Father - Mary Wood

Short man, small man,
He makes his piano sing,
Playing all day, his beautiful music, 
whilst mum’s out working,
making old ladies’ grey hair blue. 
In the candle-lit evening, 
Exotic incense burns.
A tatty, red rug covers floorboards.
She sits and listens.
Smoking, she stares at an empty fireplace.
The door is closed to us children.
No written music, just his unwritten dreams, 
Played-out on the black and white keys.
White and black,
Day and night.
No job.

Sometimes the mood changes,
Magical music from a needle on black vinyl.
Suddenly the room is full of striking clocks,
Or a hundred-million bicycle bells,
Ringing and ringing, louder and louder.
It’s so loud now I cover my head with my pillow
Knowing the neighbours will bang on the wall… 
But he doesn’t hear them.
His eyes are closed,
In his head he sees his unwritten dreams.
Played-out on the black and white keys.
White and black,
Day and night,
No job.

They’re out walking together, hand-in-hand, 
Pretending together.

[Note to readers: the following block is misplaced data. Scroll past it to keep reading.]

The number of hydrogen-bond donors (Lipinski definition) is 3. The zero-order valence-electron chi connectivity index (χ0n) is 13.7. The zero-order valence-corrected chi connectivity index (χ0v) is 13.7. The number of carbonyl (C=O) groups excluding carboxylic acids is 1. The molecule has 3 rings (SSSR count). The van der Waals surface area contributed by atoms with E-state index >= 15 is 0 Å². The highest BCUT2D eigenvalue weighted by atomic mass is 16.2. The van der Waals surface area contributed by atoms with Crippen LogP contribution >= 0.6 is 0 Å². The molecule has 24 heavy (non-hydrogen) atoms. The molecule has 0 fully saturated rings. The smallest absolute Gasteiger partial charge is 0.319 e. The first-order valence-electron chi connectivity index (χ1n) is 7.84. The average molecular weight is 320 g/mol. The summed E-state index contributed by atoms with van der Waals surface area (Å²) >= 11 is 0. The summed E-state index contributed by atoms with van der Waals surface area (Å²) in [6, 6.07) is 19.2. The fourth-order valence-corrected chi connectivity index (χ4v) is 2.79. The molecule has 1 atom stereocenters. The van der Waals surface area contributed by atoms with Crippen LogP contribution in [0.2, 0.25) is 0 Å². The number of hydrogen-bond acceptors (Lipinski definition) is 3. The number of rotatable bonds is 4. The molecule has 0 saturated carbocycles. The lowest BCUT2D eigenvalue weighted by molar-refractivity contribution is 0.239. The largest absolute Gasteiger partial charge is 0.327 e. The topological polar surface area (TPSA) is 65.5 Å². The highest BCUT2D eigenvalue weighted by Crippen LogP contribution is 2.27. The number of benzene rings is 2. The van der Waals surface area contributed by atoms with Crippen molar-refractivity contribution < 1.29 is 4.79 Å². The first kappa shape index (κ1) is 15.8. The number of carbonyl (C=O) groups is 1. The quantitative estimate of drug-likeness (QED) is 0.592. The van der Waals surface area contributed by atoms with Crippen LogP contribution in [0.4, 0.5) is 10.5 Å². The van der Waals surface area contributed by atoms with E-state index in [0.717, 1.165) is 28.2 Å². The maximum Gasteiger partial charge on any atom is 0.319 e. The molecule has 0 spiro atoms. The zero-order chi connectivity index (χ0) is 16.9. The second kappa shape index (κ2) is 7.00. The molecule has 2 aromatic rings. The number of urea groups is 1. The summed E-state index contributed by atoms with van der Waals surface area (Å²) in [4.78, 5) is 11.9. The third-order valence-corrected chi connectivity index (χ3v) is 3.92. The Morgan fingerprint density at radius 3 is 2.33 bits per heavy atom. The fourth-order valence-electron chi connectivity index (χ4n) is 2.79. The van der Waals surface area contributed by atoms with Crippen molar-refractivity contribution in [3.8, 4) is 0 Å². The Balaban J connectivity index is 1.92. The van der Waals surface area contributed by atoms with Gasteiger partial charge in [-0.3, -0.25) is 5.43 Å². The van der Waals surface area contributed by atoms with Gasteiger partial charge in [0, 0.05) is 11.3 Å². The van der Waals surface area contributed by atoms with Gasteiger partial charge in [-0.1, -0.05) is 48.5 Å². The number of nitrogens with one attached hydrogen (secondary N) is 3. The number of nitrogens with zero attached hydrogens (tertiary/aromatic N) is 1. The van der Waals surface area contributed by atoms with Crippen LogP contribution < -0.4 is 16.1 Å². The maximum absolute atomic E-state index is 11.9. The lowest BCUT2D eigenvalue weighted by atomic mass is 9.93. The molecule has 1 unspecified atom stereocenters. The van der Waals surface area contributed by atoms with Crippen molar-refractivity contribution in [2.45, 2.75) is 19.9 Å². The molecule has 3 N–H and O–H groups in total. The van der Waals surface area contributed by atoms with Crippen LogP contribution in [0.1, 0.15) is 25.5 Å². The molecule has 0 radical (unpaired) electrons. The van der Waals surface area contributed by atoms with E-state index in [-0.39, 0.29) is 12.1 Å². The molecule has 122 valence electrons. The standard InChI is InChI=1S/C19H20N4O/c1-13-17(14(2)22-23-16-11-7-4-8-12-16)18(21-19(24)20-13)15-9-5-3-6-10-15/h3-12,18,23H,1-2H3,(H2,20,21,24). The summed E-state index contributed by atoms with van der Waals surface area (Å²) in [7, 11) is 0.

So secretly I sneak into
The Adults’ Room and
Hunting around, I find the red-coloured Ravel,
Beneath the empty green bottle of sweet, ginger wine.
The smell from the ashtray spills into the air.
I’ve learnt music at school, 
I can decipher these black marks and lines;
But I didn’t know then, how those black marks and lines, 
Like written words, frightened him.
White and black, 
Day and night.
No job.

It’s difficult, but I have time
To decipher these marks and lines; 
Black music on white.
A few minutes, here; a few minutes there. 
My brothers’ upstairs,
They don’t know my heart is beating – they don’t care.
Memories of his fierce eyes, 
The short, small man, transformed into a raging, angry man, 
Just a Jealous Guy,
With Ravel’s red face.
Carrying hatred, of me, my mum, 
of the world.
Guilt makes me nervous, but the music is beautiful, 
My small hands stretch to sharps and flats.
(The white keys unexpectedly cold).
My feet cannot quite reach the pedals. 
Not yet.
It’s difficult, but I have time.
Just no teacher.

Contributor's Note

Mary was born in the UK. After working in diverse commercial sectors, she returned to her education to achieve her ambition to teach. Her spare time was spent travelling the world, sketching and writing. Later, she moved to New Zealand where currently she is a lecturer at the University of Waikato.


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